Yale-led project continues probe into biological markers of autism
Five years ago, a Yale-led partnership launched a landmark study to identify the biomarkers, or biological indictors, of autism that could help diagnose, track, and assess treatments in patients.
Since then, the Autism Biomarkers Consortium for Clinical Trials has discovered the first two biomarkers for any psychiatric disorder to be accepted into the U.S. Food and Drug Administration’s (FDA) Biomarker Qualification Program, an advance that could lead to new treatments through drugs and other interventions.
The study recently received $39 million for a second phase in which researchers will seek to replicate the findings of the first phase and test a younger group of preschool-aged children. The next stage will begin in the new year.
“Everything we do to treat autism is currently based on clinical subjective decisions,” said James McPartland, professor in the Yale Child Study Center and of psychology, who has led the study for the past five years and will direct the renewal. “It’s not the same as making decisions based on biology.”
Autism affects 1 in 54 children in the U.S., including 1 in 34 boys, according to the Centers for Disease Control and Prevention.
In the initial study, the largest of its kind in this country, researchers tested nearly 400 children, 280 with autism and 119 with typical development. The participants were aged 6 to 11 and represented a wide range of IQs.
To identify the biomarkers, the researchers used one of the oldest methods of brain imaging — electroencephalography (EEG) — in which brain activity is measured through the placement of electrode sensors on the scalp, as well as eye tracking.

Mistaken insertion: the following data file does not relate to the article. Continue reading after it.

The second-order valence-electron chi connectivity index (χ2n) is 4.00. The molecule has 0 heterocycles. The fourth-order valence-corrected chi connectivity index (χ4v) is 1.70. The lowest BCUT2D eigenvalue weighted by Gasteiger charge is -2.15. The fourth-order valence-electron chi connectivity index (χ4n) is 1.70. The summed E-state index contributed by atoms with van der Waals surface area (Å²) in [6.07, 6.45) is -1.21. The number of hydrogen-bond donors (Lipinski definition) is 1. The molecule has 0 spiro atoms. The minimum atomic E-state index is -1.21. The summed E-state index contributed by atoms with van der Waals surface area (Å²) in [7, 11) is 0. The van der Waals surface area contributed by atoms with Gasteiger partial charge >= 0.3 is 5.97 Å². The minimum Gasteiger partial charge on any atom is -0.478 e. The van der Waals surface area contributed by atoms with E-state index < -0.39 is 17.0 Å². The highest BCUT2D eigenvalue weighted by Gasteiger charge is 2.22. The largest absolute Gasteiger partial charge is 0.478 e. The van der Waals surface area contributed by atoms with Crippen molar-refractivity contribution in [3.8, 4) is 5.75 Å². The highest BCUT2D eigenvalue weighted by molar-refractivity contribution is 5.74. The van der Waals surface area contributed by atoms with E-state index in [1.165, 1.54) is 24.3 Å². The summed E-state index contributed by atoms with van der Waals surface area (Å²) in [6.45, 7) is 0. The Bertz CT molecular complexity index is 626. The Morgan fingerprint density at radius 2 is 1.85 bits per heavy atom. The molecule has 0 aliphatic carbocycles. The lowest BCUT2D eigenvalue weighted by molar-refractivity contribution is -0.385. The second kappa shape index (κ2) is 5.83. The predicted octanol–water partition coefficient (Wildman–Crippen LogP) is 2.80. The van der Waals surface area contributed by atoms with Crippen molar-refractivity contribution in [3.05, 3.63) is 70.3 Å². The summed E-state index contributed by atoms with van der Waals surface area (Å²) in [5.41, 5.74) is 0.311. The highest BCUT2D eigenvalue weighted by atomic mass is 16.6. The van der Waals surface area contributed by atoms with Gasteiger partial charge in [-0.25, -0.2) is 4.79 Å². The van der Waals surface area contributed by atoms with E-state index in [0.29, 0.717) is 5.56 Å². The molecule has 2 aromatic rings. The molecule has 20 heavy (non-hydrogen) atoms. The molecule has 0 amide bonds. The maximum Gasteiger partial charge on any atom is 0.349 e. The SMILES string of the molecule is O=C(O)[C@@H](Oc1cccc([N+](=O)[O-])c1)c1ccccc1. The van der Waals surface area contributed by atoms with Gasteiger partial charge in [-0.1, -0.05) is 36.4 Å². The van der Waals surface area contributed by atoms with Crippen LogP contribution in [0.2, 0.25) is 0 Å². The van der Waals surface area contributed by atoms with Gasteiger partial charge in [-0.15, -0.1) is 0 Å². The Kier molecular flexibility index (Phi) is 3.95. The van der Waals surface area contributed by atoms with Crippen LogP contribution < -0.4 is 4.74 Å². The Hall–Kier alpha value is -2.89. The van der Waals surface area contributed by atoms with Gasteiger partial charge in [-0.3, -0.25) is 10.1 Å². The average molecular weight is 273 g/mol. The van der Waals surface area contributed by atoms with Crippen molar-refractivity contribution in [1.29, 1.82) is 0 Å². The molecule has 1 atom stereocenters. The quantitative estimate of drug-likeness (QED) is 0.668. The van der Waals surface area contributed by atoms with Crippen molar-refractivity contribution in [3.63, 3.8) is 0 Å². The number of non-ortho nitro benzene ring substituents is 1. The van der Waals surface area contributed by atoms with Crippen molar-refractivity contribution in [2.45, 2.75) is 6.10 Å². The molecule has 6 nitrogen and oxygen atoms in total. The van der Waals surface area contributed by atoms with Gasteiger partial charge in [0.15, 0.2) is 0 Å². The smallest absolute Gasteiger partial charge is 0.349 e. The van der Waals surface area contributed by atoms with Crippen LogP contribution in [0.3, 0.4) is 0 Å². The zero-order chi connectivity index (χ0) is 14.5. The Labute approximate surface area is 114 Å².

At three different times, scientists measured how the children responded to various cues. Both of the biomarkers they discovered were related to how children with autism responded to human faces; one involved the brain’s neural processing of a face, the other measured the child’s visual attention to people. “Children with autism showed slower than expected brain responses to faces and paid less attention to faces,” McPartland said.
They were the first two biomarkers for a neurodevelopmental disorder or psychiatric condition accepted to the FDA’s Center for Drug Evaluation and Research Biomarker Qualification Program. The researchers are now working with the FDA to develop methods for evaluating additional biomarkers for these types of disorders.
In the second phase, researchers will follow up with the same group of children evaluated during the first phase, who are now 11 to 16 years of age, to see whether the biomarkers have remained stable and whether they might predict subsequent outcomes in the child’s life. In addition, they will also evaluate these biomarkers in a group of younger children — ages 3 to 5 — both with and without autism.
McPartland, who is director of the Yale Developmental Disabilities Clinic, said this research offers new possibilities for treating autism. “These are considered intervention and drug development tools,” he said of the biomarkers. “The field doesn’t have a way of measuring how treatments affect autism except through clinical observation. We hope these will be sensitive biological measures to achieve this goal.”
In addition to the potential for drug companies and intervention developers to identify treatments for autism, McPartland said the biomarkers may offer clinicians a better understanding of how behavioral and therapeutic tools might benefit children with autism and which patients might benefit the most.
The ongoing study has served as a catalyst for convening Yale’s many autism-related researchers across disciplines, who are now part of a new Yale Autism Collaborative led by McPartland.
In addition to Yale, research sites include Duke University; the University of California-Los Angeles; the University of Washington-Seattle; Seattle Children’s Research Institute; and Boston Children’s Hospital.
The Autism Biomarkers Consortium for Clinical Trials was co-funded by the National Institute of Mental Health, the Eunice Kennedy Shriver National Institute of Child Health and Human Development, the National Institute of Neurological Disorders and Stroke, and the National Institute on Deafness and Other Communication Disorders.
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Fred Mamoun: firstname.lastname@example.org, 203-436-2643